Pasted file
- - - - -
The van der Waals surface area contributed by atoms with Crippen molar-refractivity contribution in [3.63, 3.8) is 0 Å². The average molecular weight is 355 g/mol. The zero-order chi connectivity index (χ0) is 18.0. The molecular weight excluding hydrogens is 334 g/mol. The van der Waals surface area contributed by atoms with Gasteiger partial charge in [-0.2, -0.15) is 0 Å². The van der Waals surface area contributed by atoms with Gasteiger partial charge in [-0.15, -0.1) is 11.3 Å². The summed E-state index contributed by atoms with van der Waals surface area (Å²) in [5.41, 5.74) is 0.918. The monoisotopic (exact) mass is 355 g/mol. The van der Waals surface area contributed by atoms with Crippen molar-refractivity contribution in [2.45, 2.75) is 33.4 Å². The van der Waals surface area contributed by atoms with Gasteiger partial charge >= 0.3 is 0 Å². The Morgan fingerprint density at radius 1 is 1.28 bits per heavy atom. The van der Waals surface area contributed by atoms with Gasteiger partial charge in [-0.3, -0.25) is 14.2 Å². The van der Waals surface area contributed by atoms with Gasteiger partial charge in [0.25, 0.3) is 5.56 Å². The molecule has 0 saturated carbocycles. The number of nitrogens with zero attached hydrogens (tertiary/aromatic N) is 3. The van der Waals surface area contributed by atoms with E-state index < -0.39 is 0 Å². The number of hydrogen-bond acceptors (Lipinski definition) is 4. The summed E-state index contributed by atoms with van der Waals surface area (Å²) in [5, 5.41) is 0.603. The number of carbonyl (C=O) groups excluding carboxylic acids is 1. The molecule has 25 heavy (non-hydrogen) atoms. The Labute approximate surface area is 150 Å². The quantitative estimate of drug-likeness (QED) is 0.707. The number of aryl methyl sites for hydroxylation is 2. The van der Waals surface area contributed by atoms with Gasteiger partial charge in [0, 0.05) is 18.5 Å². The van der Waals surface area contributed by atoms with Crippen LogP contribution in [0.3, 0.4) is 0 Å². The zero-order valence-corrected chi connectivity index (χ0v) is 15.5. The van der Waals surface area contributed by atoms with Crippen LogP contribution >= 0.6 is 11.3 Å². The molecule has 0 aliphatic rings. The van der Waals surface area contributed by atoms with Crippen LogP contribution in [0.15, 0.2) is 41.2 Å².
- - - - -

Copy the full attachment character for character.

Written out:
The van der Waals surface area contributed by atoms with Crippen molar-refractivity contribution in [3.63, 3.8) is 0 Å². The average molecular weight is 355 g/mol. The zero-order chi connectivity index (χ0) is 18.0. The molecular weight excluding hydrogens is 334 g/mol. The van der Waals surface area contributed by atoms with Gasteiger partial charge in [-0.2, -0.15) is 0 Å². The van der Waals surface area contributed by atoms with Gasteiger partial charge in [-0.15, -0.1) is 11.3 Å². The summed E-state index contributed by atoms with van der Waals surface area (Å²) in [5.41, 5.74) is 0.918. The monoisotopic (exact) mass is 355 g/mol. The van der Waals surface area contributed by atoms with Crippen molar-refractivity contribution in [2.45, 2.75) is 33.4 Å². The van der Waals surface area contributed by atoms with Gasteiger partial charge >= 0.3 is 0 Å². The Morgan fingerprint density at radius 1 is 1.28 bits per heavy atom. The van der Waals surface area contributed by atoms with Gasteiger partial charge in [-0.3, -0.25) is 14.2 Å². The van der Waals surface area contributed by atoms with Gasteiger partial charge in [0.25, 0.3) is 5.56 Å². The molecule has 0 saturated carbocycles. The number of nitrogens with zero attached hydrogens (tertiary/aromatic N) is 3. The van der Waals surface area contributed by atoms with E-state index < -0.39 is 0 Å². The number of hydrogen-bond acceptors (Lipinski definition) is 4. The summed E-state index contributed by atoms with van der Waals surface area (Å²) in [5, 5.41) is 0.603. The number of carbonyl (C=O) groups excluding carboxylic acids is 1. The molecule has 25 heavy (non-hydrogen) atoms. The Labute approximate surface area is 150 Å². The quantitative estimate of drug-likeness (QED) is 0.707. The number of aryl methyl sites for hydroxylation is 2. The van der Waals surface area contributed by atoms with Gasteiger partial charge in [0, 0.05) is 18.5 Å². The van der Waals surface area contributed by atoms with Crippen LogP contribution in [0.3, 0.4) is 0 Å². The zero-order valence-corrected chi connectivity index (χ0v) is 15.5. The van der Waals surface area contributed by atoms with Crippen LogP contribution >= 0.6 is 11.3 Å². The molecule has 0 aliphatic rings. The van der Waals surface area contributed by atoms with Crippen LogP contribution in [0.15, 0.2) is 41.2 Å².